Karachi: Democratic panel won the annual election 2012 of Teachers
Association of Federal Urdu University of Arts, Science and Technology
(FUUAST). According to result, Political Science Department Chairman
Prof Dr Ismaeel Moosi has been elected as president, Business Department
Prof Najamul Arfeen secretary general, International Relations
Department's Prof Syeda Dawood vice president and Sindhi Department's
Prof Seema Abro joint secretary. The election committee comprises Prof
Shehnaz Asif, Prof Dr Shahid Iqbal and Prof Hashim. Teachers'
representative in Senate of FUUAST Prof Nasir Abbas has congratulated
the winning party. Daily times
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International labour conference begins at KU
Karachi: A two-day international conference "Labour in the Age of Globalisation"
started at the Arts Auditorium of the University of Karachi (KU) on
The conference is being jointly organised by the
Pakistan Institute of Labour Education and Research (PILER) and KU's
Pakistan Study Centre. It is a part of the series of events/interactive
sessions being organised through the year to mark thirty years of PILER,
a research, education and advocacy institute focusing on labour rights.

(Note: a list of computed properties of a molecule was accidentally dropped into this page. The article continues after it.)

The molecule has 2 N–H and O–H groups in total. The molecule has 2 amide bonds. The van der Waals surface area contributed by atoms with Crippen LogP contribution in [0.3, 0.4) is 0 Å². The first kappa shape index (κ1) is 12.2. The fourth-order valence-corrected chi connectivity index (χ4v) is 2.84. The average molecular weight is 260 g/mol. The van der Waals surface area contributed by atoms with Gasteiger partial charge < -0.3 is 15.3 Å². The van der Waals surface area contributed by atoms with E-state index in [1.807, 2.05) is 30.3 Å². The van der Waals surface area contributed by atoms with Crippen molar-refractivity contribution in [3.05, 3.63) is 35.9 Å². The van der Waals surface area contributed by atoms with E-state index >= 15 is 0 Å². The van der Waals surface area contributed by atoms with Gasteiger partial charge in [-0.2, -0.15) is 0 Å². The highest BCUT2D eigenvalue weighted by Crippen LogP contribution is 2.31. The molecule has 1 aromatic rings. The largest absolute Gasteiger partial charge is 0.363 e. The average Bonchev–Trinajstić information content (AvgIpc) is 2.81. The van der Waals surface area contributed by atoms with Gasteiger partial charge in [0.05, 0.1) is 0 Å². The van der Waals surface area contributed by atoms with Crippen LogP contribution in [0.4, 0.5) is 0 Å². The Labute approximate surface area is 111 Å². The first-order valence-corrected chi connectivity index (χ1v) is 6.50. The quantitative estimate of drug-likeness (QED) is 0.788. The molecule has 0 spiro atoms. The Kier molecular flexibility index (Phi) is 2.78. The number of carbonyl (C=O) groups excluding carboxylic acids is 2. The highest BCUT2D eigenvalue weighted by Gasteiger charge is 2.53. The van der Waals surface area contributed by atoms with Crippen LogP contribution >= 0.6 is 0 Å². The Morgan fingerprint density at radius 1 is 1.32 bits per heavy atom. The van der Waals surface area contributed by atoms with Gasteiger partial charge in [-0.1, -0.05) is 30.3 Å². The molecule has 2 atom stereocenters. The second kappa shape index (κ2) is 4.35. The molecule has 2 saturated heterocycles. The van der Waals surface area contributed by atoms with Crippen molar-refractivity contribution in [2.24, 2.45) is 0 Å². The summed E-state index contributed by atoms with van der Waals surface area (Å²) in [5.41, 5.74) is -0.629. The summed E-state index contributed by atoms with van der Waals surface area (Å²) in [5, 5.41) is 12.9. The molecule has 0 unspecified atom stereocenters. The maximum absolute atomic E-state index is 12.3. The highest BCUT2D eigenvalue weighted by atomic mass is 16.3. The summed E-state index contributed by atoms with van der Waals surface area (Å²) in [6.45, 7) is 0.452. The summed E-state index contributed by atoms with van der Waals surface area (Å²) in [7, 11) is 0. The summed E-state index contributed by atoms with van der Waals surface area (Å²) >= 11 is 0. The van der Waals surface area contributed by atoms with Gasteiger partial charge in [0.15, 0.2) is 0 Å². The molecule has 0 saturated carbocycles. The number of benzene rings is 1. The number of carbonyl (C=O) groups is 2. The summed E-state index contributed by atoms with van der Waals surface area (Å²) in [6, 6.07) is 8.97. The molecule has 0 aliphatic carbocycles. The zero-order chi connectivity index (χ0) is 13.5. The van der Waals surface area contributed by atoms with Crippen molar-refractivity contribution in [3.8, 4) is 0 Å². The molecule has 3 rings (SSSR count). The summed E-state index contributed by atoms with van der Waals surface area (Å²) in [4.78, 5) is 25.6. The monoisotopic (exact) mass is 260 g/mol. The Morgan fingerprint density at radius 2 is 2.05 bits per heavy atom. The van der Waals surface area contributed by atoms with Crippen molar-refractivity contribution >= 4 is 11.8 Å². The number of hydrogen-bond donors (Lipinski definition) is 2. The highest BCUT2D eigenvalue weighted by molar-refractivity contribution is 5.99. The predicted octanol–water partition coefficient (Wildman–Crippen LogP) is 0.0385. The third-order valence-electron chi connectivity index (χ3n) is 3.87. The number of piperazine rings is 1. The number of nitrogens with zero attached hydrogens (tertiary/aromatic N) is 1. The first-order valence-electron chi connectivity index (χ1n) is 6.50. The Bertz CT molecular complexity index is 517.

conference has participation from national, regional and international
academics, experts on social and workers' issues along with trade union
bodies and labour rights advocates. The purpose of the conference is to
put into perspective contemporary challenges being faced by the labourer
and the links and influences of regional and international developments
in shaping the direction of the workers struggle.
during the two days of the conference include Prof Dr Jan Breman; Prof
Emeritus, University of Amsterdam; Dr Amrita Chachhi, Institute of
Social Studies, The Hague; Dr Kaiser Bengali, Senior Economist; Dr
Rubina Sehgal, Independent Researcher and Dr Asad Saeed, Senior
Researcher Collective of Social Science Research. KU Vice Chancellor
Prof Dr Mohammed Qaiser was the chief guest at the inaugural session of
In his keynote address at the inauguration, Prof